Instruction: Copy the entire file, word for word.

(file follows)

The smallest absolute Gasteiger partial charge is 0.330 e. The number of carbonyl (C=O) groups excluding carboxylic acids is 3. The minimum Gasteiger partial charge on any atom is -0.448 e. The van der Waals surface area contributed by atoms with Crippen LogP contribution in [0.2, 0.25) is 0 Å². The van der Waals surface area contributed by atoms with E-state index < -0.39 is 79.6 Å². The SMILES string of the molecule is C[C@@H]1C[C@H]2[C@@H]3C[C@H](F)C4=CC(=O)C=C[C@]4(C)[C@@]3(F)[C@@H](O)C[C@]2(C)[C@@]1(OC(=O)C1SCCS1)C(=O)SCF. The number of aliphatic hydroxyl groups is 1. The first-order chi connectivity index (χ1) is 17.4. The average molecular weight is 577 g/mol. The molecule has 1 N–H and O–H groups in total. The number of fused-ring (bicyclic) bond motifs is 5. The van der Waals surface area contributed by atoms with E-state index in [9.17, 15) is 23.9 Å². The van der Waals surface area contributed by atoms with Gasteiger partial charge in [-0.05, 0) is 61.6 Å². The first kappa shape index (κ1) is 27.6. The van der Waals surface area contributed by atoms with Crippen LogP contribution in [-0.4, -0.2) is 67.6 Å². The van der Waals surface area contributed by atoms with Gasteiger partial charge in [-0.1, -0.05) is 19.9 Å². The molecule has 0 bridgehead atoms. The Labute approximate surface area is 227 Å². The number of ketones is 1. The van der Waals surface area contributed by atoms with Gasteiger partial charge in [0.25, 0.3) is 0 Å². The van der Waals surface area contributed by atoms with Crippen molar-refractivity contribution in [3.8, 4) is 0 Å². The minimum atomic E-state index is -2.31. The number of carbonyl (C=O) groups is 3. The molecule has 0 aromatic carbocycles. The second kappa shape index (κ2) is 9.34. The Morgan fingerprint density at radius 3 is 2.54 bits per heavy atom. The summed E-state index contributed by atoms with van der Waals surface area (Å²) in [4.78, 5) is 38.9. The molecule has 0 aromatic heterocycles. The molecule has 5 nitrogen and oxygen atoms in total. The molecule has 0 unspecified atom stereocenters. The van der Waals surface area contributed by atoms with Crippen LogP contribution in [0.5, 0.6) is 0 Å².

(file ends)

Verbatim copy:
The smallest absolute Gasteiger partial charge is 0.330 e. The number of carbonyl (C=O) groups excluding carboxylic acids is 3. The minimum Gasteiger partial charge on any atom is -0.448 e. The van der Waals surface area contributed by atoms with Crippen LogP contribution in [0.2, 0.25) is 0 Å². The van der Waals surface area contributed by atoms with E-state index < -0.39 is 79.6 Å². The SMILES string of the molecule is C[C@@H]1C[C@H]2[C@@H]3C[C@H](F)C4=CC(=O)C=C[C@]4(C)[C@@]3(F)[C@@H](O)C[C@]2(C)[C@@]1(OC(=O)C1SCCS1)C(=O)SCF. The number of aliphatic hydroxyl groups is 1. The first-order chi connectivity index (χ1) is 17.4. The average molecular weight is 577 g/mol. The molecule has 1 N–H and O–H groups in total. The number of fused-ring (bicyclic) bond motifs is 5. The van der Waals surface area contributed by atoms with E-state index in [9.17, 15) is 23.9 Å². The van der Waals surface area contributed by atoms with Gasteiger partial charge in [-0.05, 0) is 61.6 Å². The first kappa shape index (κ1) is 27.6. The van der Waals surface area contributed by atoms with Crippen LogP contribution in [-0.4, -0.2) is 67.6 Å². The van der Waals surface area contributed by atoms with Gasteiger partial charge in [-0.1, -0.05) is 19.9 Å². The molecule has 0 bridgehead atoms. The Labute approximate surface area is 227 Å². The number of ketones is 1. The van der Waals surface area contributed by atoms with Gasteiger partial charge in [0.25, 0.3) is 0 Å². The van der Waals surface area contributed by atoms with Crippen molar-refractivity contribution in [3.8, 4) is 0 Å². The minimum atomic E-state index is -2.31. The number of carbonyl (C=O) groups is 3. The molecule has 0 aromatic carbocycles. The second kappa shape index (κ2) is 9.34. The Morgan fingerprint density at radius 3 is 2.54 bits per heavy atom. The summed E-state index contributed by atoms with van der Waals surface area (Å²) in [4.78, 5) is 38.9. The molecule has 0 aromatic heterocycles. The molecule has 5 nitrogen and oxygen atoms in total. The molecule has 0 unspecified atom stereocenters. The van der Waals surface area contributed by atoms with Crippen LogP contribution in [0.5, 0.6) is 0 Å².